That’s why the league should institute a a career term limit. Four years is good enough as a term length for the President of the United States, it should be good enough for the NBA. This would mean that every year of a player’s career is vitally important to his legacy as a whole. A side effect would be that players, looking to make the most of their 4 years, would stay in college longer and maybe play pro ball in Europe for a couple years until they are at the height of their physical and mental powers; the increase in the average player’s ability of this would help make up for the fact that the newly expanded league would be employing a large number of less talented players. Imagine, for example, if LeBron James’ last season as a member of the Heat was his last in the league. The stakes would be higher than Phil Jackson. It would be more compelling than the entirety of the rest of his career.
Elimination of the draft
The most un-American thing about American sports is that they all use an amateur draft to determine which young players suit up for which teams. It rewards organizational incompetence, which can in turn hurt the development of players who might otherwise become the league’s best, and it also spits in the face of the free market and free movement of labor. Instead, players and teams should be able to mutually choose each other based on things like tradition, available playing time, ability to compete at a high level, etc. That way, the players with the most long-term potential or the best win-now ability would be able to choose their own destiny, so long as the team they want to play for wants them.
This may be bad for competitive balance, but it’s worked for years in Europe and has helped make soccer the most popular sport in the world; meanwhile, basketball isn’t even the most popular sport in its entire country. In exchange for the ability to choose their own work environment, players would of course have to make concessions to the league. The easiest thing to do would be to give back some salary, which could lead to a more balance league-wide pay structure or even players competing for love of the game, the name on the front of the jersey, and the opportunities for lifelong personal gain afforded them by their teams via the above intellectual growth requirement. Talk about a pure basketball experience.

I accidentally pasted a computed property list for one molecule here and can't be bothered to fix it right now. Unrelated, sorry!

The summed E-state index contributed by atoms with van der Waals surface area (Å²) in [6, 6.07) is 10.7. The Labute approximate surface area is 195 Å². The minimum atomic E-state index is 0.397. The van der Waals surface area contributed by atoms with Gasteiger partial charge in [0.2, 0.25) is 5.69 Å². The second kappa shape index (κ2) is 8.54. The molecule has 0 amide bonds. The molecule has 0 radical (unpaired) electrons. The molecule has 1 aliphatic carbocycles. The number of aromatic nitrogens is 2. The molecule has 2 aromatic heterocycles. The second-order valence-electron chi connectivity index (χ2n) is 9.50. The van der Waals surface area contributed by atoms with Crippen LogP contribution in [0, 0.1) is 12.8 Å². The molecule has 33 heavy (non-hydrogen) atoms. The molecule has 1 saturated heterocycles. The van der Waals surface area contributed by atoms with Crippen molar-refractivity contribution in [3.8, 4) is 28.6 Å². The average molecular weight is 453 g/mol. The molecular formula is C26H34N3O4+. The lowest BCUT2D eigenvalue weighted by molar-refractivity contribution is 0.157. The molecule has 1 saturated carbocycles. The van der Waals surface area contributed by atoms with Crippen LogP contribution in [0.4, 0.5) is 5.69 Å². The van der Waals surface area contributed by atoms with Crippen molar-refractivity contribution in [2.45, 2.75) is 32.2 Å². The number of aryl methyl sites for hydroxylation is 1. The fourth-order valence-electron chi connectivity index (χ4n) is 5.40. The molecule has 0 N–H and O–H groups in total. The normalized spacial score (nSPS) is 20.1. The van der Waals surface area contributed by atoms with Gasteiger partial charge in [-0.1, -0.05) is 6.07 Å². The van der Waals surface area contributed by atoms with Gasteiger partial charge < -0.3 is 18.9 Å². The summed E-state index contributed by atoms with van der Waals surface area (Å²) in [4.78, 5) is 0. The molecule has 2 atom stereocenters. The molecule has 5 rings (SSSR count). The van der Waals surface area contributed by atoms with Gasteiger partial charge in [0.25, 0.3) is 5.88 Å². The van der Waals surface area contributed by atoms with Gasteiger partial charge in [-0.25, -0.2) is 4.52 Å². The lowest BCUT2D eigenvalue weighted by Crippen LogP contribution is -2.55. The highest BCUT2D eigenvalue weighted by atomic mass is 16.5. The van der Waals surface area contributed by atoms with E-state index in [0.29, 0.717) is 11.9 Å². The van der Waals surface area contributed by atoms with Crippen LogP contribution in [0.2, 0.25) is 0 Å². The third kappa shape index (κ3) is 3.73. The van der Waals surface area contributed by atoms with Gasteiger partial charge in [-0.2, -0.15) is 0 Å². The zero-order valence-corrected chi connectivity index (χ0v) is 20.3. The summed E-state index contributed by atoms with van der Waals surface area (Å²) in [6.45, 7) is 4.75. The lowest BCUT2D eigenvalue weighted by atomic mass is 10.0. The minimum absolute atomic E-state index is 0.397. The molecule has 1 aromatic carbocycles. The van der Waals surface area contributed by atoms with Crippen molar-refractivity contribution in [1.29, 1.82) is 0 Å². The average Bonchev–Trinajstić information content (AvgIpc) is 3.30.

Implementation of a large single-elimination tournament to determine a champion
This is the boldest step, and probably the most necessary. The NBA’s current method of crowning a champion is a long and arduous one, requiring a team to win four four game series often stretching over two full months. The result: one of the three teams everyone thought would win the title going into the playoffs does, in fact, win the title. The NBA’s biggest problem is that it’s so predictable that almost individual every game becomes meaningless. Shortening the regular season so each games carries more weight and changing from the four game series format to a large single-elimination format solves that problem.
Over the course of every season, a couple teams get hot at different times and run off a streak of consecutive victories, including some over superior squads. A single elimination tournament lends itself to that sort of chaotic randomness actually mattering in the end. If the best team doesn’t always win, that means any team can win. It gives fans a reason to get invested and pay attention to the entire field of the tournament, or a reason to get emotionally invested in underdogs if their own team gets knocked out or doesn’t make the cut, and it’s over quickly enough that the causal or non-fan can get involved without making too much of a commitment. Introducing unpredictability would make the NBA worthy of the game of basketball.
An alternative to these changes would be to play every game on a sheet of frozen water, shrink the ball into a hard black cylinder, give every player a couple knives to move around on and a piece of wood or synthetic plaster, and let them actually get physical with each other. Maybe that would keep all the wimps out.